Management Leadership comes from everywhere

Tear It Down

When I do speaking gigs, I open with a few questions to get to know the audience. I’m looking for a couple of key demographic numbers to gauge how much to focus on and tune different themes in any given talk. I ask:

  • How many self-identified Apple people? (Typography jokes = ok.)
  • How many engineers? (Programming jokes = ok.)
  • How many MBAs in the audience? (Spreadsheet ridicule = ok.)

Lastly, if the talk has anything to do with leadership, I ask, “How many of you are managers?” <hands raised> Then I ask, “How many of you are leaders?” Confused looks… some of the same folks raise their hands and some don’t. It’s a trick question that quickly and non-linearly asks, “Would you rather be managed or be led?”

Bright People with a Dream

There are three basic roles for leaders, and whether it’s just you and Frank in a garage or 1500 of you, it’s important that you understand this model so that you can tear it down. This is a descriptive, not prescriptive model that is intended to explain how the different types of leadership evolve and stratify over time. It describes the high-level responsibilities of these different leaders, and how these different roles might (or might not) communicate with each other.

DISCLAIMER: As a means of easily explaining these roles, I’m going to express them hierarchically from an org chart perspective. There are entrepreneurial folks out there who are going to shake their fingers vigorously in my general direction, saying, “Keep our orgs flat! Titles are toxic! Why are you forcing bureaucratic power trips on me!”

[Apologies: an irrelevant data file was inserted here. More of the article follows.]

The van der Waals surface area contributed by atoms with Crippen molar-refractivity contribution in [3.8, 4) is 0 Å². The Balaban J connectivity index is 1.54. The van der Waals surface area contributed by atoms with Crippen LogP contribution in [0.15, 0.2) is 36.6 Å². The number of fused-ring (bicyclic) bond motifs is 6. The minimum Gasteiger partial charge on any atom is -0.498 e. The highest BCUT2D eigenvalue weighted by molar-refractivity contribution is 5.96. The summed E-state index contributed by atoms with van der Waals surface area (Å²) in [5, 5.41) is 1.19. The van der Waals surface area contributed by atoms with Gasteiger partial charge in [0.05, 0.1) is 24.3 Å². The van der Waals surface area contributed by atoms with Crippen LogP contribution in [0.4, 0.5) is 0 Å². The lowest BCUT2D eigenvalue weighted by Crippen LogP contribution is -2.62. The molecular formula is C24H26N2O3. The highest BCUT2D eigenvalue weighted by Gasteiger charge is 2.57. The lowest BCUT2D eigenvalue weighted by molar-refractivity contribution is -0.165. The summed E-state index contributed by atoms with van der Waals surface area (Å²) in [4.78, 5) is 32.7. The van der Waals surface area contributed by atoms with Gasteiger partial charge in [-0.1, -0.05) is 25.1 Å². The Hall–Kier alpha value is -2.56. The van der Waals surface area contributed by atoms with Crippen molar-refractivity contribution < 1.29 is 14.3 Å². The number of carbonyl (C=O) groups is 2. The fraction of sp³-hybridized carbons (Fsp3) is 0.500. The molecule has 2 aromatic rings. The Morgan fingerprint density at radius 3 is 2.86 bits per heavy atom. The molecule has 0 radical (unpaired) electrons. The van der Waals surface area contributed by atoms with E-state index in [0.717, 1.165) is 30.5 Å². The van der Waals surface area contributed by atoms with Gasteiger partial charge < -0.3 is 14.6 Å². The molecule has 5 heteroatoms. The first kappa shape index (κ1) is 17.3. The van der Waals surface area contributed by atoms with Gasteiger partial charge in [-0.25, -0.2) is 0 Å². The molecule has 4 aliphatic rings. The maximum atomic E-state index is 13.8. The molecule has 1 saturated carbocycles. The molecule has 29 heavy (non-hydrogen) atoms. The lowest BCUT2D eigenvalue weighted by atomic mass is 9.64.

These folks haven’t seen shit. It’s a good thing – the lack of preconceived notions keeps them mentally and entrepreneurially limber – but they haven’t seen shit. They don’t understand how groups of people organize, nor have they ever attempted to build something with more than a handful of individuals. They have an intense belief in the power of the individual. This is their bias because this is who they are: a handful of bright people with a dream.

I deeply believe in the power of the individual, but I also believe that in order to build epic shit at scale, a colorful tapestry of talent and degrees of experience is essential. And when I say colorful, I mean people who often don’t get along precisely because of this diversity.

To you finger wavers, I helpfully suggest: just read to the end. Because I’m going to help you tear it down.

Three Leaders

There are three leaders. I’m going to describe these three archetypes in a hypothetical large company, but I believe aspects of them exist in all groups of people working together on a collective goal. These leaders are:

  • The Lead
  • The Lead of Leads
  • The Director

The Lead is at the beginning of their career of not doing the work, but leading the work. These recently minted leaders are leaving the day-to-day job of being hands-on with the work and now they’re becoming hands-on with their team. The focus of The Lead is the team – this is their entire world.